The popular journal writing app, Day One, doesn’t allow for multiple journals, which is a much requested feature by many users. However, there’s a way to have virtual journals in the app by using tags.
I can think of a few good reasons to use multiple journals for different purposes, especially if the application’s user interface makes it easy to switch between journals.
But by using tags in Day One, you can actually create virtual journals, and filter and export journal entries according to the tag(s) assigned to them.
Tags in Day One actually allow you to keep multiple journals in the application.
All the tags you create in Day One are automatically synced between your other devices using. And you can either input and select tags from the tag window, or you can add a hashtag (e.g., #family) before word, and Day One can convert that hashtag into a tag. When you input tags in the tag window, you need only type the first letter or two of an existing tag to make it appear. From there you can select the tag when it appears, or you can type the entire tag, and when it pops up, simply hit the Return key in order to apply the tag.
You can also add a hashtag as you type an entry, or at the end of an entry. However, be careful doing this if you happen to paste hashtags from other sources like Twitter. You might not want Day One to convert those hashtags to actually tags. Fortunately Day One does not automatically convert hashtags. In preferences, you can either select to have Day One present a prompt asking if you want detected hashtags to be converted and added to your tags list.
Or you can click the button to “Convert All Hashtags to Native Tags”. Again, if you have several hashtags from other sources, you might not want to use this feature unless you know for sure you want to convert all hashtags.
Note: Day One does not allow for batch deletion or changes of tags. You must edit them one at a time.
Tagging is essential to using a digital journal or notebook, because it helps you filter entries a lot easier, among other reasons. Notice also that in Day One, tags can be sorted alphabetically or by the number of times used.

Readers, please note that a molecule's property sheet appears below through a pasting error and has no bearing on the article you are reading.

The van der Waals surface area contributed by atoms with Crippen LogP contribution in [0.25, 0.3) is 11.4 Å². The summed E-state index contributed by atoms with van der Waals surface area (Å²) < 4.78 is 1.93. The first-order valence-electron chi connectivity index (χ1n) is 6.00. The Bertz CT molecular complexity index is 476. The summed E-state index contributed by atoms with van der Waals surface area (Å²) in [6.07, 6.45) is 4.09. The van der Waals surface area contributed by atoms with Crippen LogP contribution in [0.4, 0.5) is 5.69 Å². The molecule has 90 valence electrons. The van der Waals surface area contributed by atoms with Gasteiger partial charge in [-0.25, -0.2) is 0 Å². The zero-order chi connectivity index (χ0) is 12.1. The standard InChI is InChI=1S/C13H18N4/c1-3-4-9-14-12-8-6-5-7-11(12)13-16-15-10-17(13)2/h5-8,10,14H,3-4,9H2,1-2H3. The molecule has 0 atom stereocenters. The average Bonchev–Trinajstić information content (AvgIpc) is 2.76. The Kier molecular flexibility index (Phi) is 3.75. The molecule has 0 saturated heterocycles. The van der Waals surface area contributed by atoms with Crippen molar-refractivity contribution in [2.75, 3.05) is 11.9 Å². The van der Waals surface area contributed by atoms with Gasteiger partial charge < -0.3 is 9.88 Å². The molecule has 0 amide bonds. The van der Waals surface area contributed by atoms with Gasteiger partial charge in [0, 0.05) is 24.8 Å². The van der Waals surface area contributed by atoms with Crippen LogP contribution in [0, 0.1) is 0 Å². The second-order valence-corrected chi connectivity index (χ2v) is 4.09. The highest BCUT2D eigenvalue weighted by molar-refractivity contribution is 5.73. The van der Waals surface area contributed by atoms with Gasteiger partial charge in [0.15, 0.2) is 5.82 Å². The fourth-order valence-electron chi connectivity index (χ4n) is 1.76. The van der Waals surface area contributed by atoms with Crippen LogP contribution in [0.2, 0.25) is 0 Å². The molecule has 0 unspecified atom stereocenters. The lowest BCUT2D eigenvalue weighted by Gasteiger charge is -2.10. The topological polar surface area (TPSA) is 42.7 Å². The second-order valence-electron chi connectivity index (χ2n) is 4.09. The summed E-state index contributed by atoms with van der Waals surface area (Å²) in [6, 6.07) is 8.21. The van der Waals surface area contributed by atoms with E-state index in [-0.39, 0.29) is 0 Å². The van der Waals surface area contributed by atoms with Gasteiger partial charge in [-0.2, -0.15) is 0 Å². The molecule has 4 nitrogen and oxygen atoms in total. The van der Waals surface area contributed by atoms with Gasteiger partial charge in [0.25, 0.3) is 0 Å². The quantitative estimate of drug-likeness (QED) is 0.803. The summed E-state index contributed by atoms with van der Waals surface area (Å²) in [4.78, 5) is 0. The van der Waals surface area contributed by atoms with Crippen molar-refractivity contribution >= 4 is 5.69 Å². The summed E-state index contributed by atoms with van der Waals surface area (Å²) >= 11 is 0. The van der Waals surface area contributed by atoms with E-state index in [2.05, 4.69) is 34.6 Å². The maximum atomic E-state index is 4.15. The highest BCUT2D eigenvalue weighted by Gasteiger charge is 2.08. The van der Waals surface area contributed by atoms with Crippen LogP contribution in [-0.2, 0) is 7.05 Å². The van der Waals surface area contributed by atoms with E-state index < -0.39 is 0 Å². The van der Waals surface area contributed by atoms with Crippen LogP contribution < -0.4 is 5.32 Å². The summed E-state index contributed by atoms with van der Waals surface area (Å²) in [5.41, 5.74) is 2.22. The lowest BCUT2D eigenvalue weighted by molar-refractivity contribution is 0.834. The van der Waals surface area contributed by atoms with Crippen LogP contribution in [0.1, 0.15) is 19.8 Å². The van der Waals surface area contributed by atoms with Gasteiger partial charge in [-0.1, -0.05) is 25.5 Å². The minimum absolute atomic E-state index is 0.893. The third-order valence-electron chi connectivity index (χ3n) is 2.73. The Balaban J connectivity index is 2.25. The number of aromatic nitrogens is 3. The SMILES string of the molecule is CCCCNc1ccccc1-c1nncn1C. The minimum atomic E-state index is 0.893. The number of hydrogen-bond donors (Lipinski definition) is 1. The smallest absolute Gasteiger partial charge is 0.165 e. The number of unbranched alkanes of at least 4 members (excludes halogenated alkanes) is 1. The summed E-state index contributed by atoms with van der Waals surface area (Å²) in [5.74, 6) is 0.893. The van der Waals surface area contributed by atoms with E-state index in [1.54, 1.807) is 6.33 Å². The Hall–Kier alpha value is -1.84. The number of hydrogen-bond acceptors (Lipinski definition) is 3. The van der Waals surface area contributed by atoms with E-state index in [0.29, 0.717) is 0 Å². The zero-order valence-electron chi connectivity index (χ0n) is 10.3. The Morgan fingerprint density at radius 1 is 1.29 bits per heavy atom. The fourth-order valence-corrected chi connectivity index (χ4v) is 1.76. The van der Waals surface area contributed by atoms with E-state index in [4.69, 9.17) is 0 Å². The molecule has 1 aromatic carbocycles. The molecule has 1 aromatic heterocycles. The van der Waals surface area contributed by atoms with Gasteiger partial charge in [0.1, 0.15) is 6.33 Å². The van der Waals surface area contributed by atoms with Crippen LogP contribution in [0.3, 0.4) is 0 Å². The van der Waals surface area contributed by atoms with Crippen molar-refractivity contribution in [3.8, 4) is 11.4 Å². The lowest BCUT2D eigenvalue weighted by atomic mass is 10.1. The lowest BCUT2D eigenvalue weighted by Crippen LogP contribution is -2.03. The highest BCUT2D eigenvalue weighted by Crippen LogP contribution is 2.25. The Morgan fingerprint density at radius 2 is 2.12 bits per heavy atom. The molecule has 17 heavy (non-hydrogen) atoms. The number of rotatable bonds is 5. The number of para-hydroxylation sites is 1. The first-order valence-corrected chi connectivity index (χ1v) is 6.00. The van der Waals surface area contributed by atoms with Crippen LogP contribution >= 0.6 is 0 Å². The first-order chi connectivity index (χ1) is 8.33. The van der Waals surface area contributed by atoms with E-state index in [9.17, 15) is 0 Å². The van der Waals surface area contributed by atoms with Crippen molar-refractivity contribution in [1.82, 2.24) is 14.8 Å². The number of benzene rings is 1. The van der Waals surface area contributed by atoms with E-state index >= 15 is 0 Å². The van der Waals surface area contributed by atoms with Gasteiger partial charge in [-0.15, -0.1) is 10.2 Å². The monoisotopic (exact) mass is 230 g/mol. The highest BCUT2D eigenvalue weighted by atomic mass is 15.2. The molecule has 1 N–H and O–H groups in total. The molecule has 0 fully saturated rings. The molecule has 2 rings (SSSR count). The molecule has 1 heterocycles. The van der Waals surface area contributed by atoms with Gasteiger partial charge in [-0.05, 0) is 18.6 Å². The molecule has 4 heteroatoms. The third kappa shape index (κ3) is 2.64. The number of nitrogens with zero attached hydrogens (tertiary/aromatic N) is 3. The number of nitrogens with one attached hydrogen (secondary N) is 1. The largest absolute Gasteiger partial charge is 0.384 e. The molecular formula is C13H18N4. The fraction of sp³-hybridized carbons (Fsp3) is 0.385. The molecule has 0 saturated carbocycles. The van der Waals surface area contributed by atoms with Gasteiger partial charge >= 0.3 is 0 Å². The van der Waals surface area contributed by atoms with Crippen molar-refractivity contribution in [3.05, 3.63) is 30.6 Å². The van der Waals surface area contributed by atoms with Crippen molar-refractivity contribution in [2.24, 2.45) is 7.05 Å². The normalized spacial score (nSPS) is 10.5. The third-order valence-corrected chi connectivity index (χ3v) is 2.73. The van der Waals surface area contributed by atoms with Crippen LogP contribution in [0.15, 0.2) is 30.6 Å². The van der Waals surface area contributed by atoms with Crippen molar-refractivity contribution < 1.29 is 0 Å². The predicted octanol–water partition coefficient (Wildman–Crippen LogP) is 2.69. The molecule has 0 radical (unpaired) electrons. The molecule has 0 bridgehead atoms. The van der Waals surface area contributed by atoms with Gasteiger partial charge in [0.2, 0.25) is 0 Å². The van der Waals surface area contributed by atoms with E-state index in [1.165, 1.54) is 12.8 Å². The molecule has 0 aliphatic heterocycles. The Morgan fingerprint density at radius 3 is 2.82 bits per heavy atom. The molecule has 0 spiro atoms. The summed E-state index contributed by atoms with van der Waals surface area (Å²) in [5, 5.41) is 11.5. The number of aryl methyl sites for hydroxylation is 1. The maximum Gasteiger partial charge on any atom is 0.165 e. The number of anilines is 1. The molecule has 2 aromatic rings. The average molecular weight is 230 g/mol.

Tags are usually based on the topics you write about the most. The following are some my recommendations for general tags you might want to use in your Day One journal. Note: I tend to write tags in the singular, but if I could redo them, I might use plural (e.g., book/books).
For family related journal entries, think about a tag for entries you might want to collect and share with your family members in the future, and entries you want to ever share. My “family” entries can easily be shared, while my “personal” tagged entries are about family issues that I don’t want ever shared with my family.
Using your journal to write about your work is a great way to process the challenges and successes you’re making on your job or with the work you do in your own business or projects.
List making a great method for keeping a journal. I like to keep list of books read, places I’ve visited, what makes me happy, popular news items, etc.
You’ve probably heard about the gratitude journal, which typically involves writing a line or two everyday about what you’re grateful for.
If you’re avid reader, you want to tag entries about the books you’re reading.
I like to copy and paste important or memorable emails that I would like to read back on years from now.
Entries about events you attend.
If you participate NaJoWriMo, you will want to keep a tag for those entries. Last NaJoWriMo I started using a more specific NaJoWriMo tag, “July NaJoWriMo ’15”. That way I can filter and export those tagged entries for individual NaJoWriMo months.
Your travel journal entires. You might also include specific tags of the places you visit.
I like to actually write entries about the journaling and my journaling process. I will write a blog post about this explaining it more detail.
Your Suggested Tags?
There are about dozen more tags I use a regular basis (e.g., jazz, tweet, ibook project, meals, online comment, marriage), but I would like to know your suggestions for useful tags. What topics do you and others should write about? Please share them in the comment section below.
If you’re new to Day One and would you like more suggestions about using the application, check out my multimedia iBook, Starting From Day One: Using the Day One Journaling App to Record and Enrich Your Life. You can download for free the first few chapters of the book.